The Electric Vehicle Association of the Philippines (EVAP) is all for new Manila Mayor Isko Moreno’s drive to “clean up and put order” in the streets. However, the group appealed in a statement that an exception should be made “in the absence of alternative public transport and minor road and in cases that support national and local strategic agenda, e.g. tourism logistics.”
Moreno earlier said that in order to alleviate traffic congestion, the city government will remove around 300 electric tricycles from the streets of Manila.
“We will pull them out (because they) generate chaos. Ang kawawa mgajeepney drivers, bukod satraffic at magulo… sila nagbabayad ng franchise (It’s unfair to the jeepney drivers because in addition to the traffic these [EV] vehicles cause, jeepney operators pay for a franchise while these electric tricycles don’t),” Moreno told reporters on the sidelines of the Metro Manila mayors’ meeting at the MMDA last week – adding that jeepney drivers are losing income since commuters prefer to ride e-tricycles ever since they were allowed to operate in Manila by former Mayor Joseph Estrada.
EVAP said it is aware “several e-trikes have been rolled-out in some areas, with minimal consideration on its proper operation, which eventually creates disorder. However, a number of initiatives were properly planned out, functioning well and are serving their purpose.”
The association cited the case of “tourist e-trike services” in Intramuros. “To note, the initiative is coherent with the direction of the Department of Transportation (DOTr) in including e-trikes in the coverage of tourist transport services to ‘promote new and more sustainable public transport solutions and to support the country’s flourishing tourism industry.’The Department of Energy (DOE) has also donated to date a total of 3,000 e-trikes to various LGUs all over the country, including 100 to the City of Manila, to promote energy efficiency and security.”
Moreno had decried that, unlike public utility vehicles that have acquired franchises to legitimately operate, e-trikes plying the city streets are not regulated by the city government.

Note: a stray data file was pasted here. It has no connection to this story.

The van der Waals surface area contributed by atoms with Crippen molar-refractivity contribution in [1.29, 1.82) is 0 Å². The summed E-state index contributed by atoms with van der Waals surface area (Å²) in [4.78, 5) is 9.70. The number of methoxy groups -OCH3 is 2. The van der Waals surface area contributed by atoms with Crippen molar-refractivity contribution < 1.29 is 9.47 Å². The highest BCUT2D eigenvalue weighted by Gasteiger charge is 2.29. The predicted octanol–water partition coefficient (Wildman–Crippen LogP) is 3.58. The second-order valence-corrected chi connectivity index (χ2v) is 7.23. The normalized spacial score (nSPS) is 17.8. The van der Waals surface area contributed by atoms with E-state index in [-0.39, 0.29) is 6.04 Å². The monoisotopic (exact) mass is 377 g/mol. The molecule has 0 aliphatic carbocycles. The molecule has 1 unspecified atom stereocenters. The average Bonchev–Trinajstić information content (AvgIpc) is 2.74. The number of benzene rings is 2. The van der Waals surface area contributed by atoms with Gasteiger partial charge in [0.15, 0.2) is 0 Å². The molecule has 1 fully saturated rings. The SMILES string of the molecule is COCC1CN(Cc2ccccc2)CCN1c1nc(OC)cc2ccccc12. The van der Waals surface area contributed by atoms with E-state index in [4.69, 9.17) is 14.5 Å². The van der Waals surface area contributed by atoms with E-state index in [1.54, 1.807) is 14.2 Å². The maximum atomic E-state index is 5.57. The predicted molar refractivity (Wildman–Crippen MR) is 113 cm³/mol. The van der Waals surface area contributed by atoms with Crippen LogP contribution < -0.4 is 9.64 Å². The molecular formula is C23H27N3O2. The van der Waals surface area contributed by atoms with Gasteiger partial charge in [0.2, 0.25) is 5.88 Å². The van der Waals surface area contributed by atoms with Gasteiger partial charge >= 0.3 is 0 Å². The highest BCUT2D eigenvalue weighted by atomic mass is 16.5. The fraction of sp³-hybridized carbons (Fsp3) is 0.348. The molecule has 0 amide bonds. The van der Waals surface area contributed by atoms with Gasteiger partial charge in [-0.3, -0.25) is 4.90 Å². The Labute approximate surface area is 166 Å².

The decision came after Metro Manila Development Authority Chairman Danilo Lim’s request to address the prevalence of e-bikes that are plying major thoroughfares.
EVAP maintained that e-trikes produce “less than half of the greenhouse gases and have negligible health effects compared to those churned out by conventional tricycles.” The group also maintained that electric vehicles reduce the country’s dependence on imported petroleum fuel, “which reduces (our) energy security risk.” The group also expressed its confidence in local industry to capitalize on the “opportunity to finally produce our own vehicles and possibly become a manufacturing hub of the technology in ASEAN.
“In consideration of its economic, environmental, and social benefits, we, therefore, in EVAP instead recommend the re-organization of e-trkes in the City of Manila and are looking forward to working with the City Government on how to maximize the proper and optimal use of e-trikes in the city. We shall also be working with LTO and DOTr in the preparation of appropriate guidelines on the classification, registration and usage of electric vehicles in the country.”On its website, www.evap.com.ph, the association says it “envisions a nation wherein the use of electric vehicles is highly promoted, encouraged, and supported by its government and the society in order to develop a transportation landscape that is one with the environment ecologically and economically.” With Christian Imperio, Robertzon Ramirez/The STAR